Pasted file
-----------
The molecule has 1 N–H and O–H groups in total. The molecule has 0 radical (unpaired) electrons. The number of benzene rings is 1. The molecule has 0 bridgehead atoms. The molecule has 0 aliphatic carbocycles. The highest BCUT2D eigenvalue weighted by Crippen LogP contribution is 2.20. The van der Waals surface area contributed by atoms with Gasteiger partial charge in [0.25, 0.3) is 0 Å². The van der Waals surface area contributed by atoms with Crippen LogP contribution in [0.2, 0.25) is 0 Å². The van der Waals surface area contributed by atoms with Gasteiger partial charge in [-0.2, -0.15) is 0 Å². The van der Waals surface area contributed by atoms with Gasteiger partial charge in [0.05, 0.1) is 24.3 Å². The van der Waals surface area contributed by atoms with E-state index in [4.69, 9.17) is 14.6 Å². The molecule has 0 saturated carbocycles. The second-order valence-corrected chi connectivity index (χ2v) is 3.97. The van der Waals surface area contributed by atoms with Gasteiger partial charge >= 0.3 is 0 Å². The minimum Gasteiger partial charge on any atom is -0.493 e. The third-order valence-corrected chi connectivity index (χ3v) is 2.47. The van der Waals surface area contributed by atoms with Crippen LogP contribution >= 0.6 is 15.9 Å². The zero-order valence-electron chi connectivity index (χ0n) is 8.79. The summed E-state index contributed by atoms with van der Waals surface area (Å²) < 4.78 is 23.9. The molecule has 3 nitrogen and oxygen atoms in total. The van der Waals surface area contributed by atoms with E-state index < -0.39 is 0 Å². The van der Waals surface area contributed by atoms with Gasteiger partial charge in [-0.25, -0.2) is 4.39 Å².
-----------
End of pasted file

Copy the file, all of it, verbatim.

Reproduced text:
The molecule has 1 N–H and O–H groups in total. The molecule has 0 radical (unpaired) electrons. The number of benzene rings is 1. The molecule has 0 bridgehead atoms. The molecule has 0 aliphatic carbocycles. The highest BCUT2D eigenvalue weighted by Crippen LogP contribution is 2.20. The van der Waals surface area contributed by atoms with Gasteiger partial charge in [0.25, 0.3) is 0 Å². The van der Waals surface area contributed by atoms with Crippen LogP contribution in [0.2, 0.25) is 0 Å². The van der Waals surface area contributed by atoms with Gasteiger partial charge in [-0.2, -0.15) is 0 Å². The van der Waals surface area contributed by atoms with Gasteiger partial charge in [0.05, 0.1) is 24.3 Å². The van der Waals surface area contributed by atoms with E-state index in [4.69, 9.17) is 14.6 Å². The molecule has 0 saturated carbocycles. The second-order valence-corrected chi connectivity index (χ2v) is 3.97. The van der Waals surface area contributed by atoms with Gasteiger partial charge >= 0.3 is 0 Å². The minimum Gasteiger partial charge on any atom is -0.493 e. The third-order valence-corrected chi connectivity index (χ3v) is 2.47. The van der Waals surface area contributed by atoms with Crippen LogP contribution >= 0.6 is 15.9 Å². The zero-order valence-electron chi connectivity index (χ0n) is 8.79. The summed E-state index contributed by atoms with van der Waals surface area (Å²) < 4.78 is 23.9. The molecule has 3 nitrogen and oxygen atoms in total. The van der Waals surface area contributed by atoms with E-state index < -0.39 is 0 Å². The van der Waals surface area contributed by atoms with Gasteiger partial charge in [-0.25, -0.2) is 4.39 Å².